Evidence in cryonics is a complicated concept. For starters, it is not possible to “prove” cryonics will work, here and now, because the fundamental idea of cryonics is to stabilize critically ill patients (people considered “dead” by less rigorous criteria) in anticipation of more advanced future medical technologies. What we can do is validate cryonics technologies with reversible cryopreservation (“suspended animation”) as a benchmark. As a general rule, we can state that we make progress in cryonics when stabilization, cryopreservation, and maintenance (“storage”) technologies cause less damage than the technologies that preceded them. But how do we know if this is the case?
The most rigorous form of validation, human clinical trials, is usually not available in cryonics. There are often new (approved) emergency medical technologies, however, that can be modified to be used in cryonics procedures. A major advantage of adopting such technologies is that the validation has already been done by other organizations or companies. Examples of such technologies will often fall under the rubric of emergency medicine. For example, an FDA-approved technology that improves blood flow during cardiopulmonary resuscitation can be added to Alcor’s stabilization equipment to improve stabilization procedures.
One step down from rigorously designed human clinical trials are animal studies. In cryonics we often make a distinction between small animal studies (e.g., mice, rats) and large animal studies (e.g., pigs, dogs) etc. It seems common sense to think that large mammals provide stronger evidence for a technology than smaller animals but the real issue at stake here is not how large an animal is but how closely an animal model tracks what happens in humans. For example, if cat brains have an uncharacteristically high tolerance for cerebral ischemia, the (smaller) rat may actually be a more realistic model for validating neuroprotective strategies in humans.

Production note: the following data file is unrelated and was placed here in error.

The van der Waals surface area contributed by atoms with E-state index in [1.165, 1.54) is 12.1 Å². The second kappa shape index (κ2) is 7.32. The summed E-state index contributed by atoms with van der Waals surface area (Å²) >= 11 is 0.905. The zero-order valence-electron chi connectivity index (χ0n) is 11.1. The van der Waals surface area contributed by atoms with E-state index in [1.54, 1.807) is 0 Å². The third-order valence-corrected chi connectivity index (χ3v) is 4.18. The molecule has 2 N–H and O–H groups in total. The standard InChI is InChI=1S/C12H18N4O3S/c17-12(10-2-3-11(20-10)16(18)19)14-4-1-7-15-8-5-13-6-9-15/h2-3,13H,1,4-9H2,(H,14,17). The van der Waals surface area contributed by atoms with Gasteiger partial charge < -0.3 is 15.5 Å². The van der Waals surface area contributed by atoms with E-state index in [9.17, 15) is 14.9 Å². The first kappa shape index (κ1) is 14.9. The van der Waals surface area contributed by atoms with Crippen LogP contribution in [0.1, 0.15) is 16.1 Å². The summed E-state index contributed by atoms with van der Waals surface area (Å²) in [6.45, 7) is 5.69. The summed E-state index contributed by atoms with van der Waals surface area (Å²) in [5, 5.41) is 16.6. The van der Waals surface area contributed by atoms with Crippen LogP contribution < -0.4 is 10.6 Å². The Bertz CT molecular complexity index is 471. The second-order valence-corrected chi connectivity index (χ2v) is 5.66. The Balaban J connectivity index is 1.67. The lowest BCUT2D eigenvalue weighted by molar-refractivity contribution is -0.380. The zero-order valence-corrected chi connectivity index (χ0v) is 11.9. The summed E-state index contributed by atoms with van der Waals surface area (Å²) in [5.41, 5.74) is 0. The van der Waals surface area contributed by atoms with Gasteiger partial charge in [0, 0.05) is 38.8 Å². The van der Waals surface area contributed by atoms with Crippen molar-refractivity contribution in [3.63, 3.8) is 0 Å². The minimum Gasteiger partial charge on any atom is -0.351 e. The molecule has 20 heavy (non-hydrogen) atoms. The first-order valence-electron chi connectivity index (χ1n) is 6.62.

One area where choosing the correct animal model has proven itself to be of crucial importance concerns the effect of cryoprotectants on the brain. Most mammalian species experience dehydration of the brain after equilibration with a vitrification agent. Because it is reasonable to assume that severe dehydration adversely affects brain viability it is tempting to select an animal model that experiences little cryoprotectant-induced dehydration. But one thing that we have learned from burhole measurements and CT scans in human cryonics patients is that under optimal conditions cryoprotective perfusion with both glycerol and the modern vitrification agents produces severe shrinkage of the brain. So if we want to validate strategies to eliminate this dehydration the most important consideration is not how “large” the animal is but how well the animal tracks the effects of cryoprotectants on the human brain.
Most technologies in cryonics need to be evaluated with ultrastructure and/or viability as an endpoint. But there are also new developments in cryonics where such a benchmark would not make a lot of sense. For example, if we build a new patient enclosure to keep the patient cold during cryoprotective perfusion we can just measure the core temperature of the patient to see if we have done a satisfactory engineering job. Another example is the design of new dewars where we can look at variables like the boiloff rate and long-term durability of the design.
In conclusion, there are a number of ways to validate new technologies in cryonics. If a new technology has undergone human clinical trials we often can just adapt that technology for cryonics without designing new experiments. In the case of more cryonics-specific technologies animal studies can be conducted and the choice of animal model will be dictated by how close a model tracks what we know to occur in humans (among other considerations like ethics and cost). Finally, when a new development in cryonics is mostly an engineering challenge, validating its efficacy is often just an issue of doing basic physiological measurements or practical tests.
Originally published as a column in Cryonics magazine, August, 2014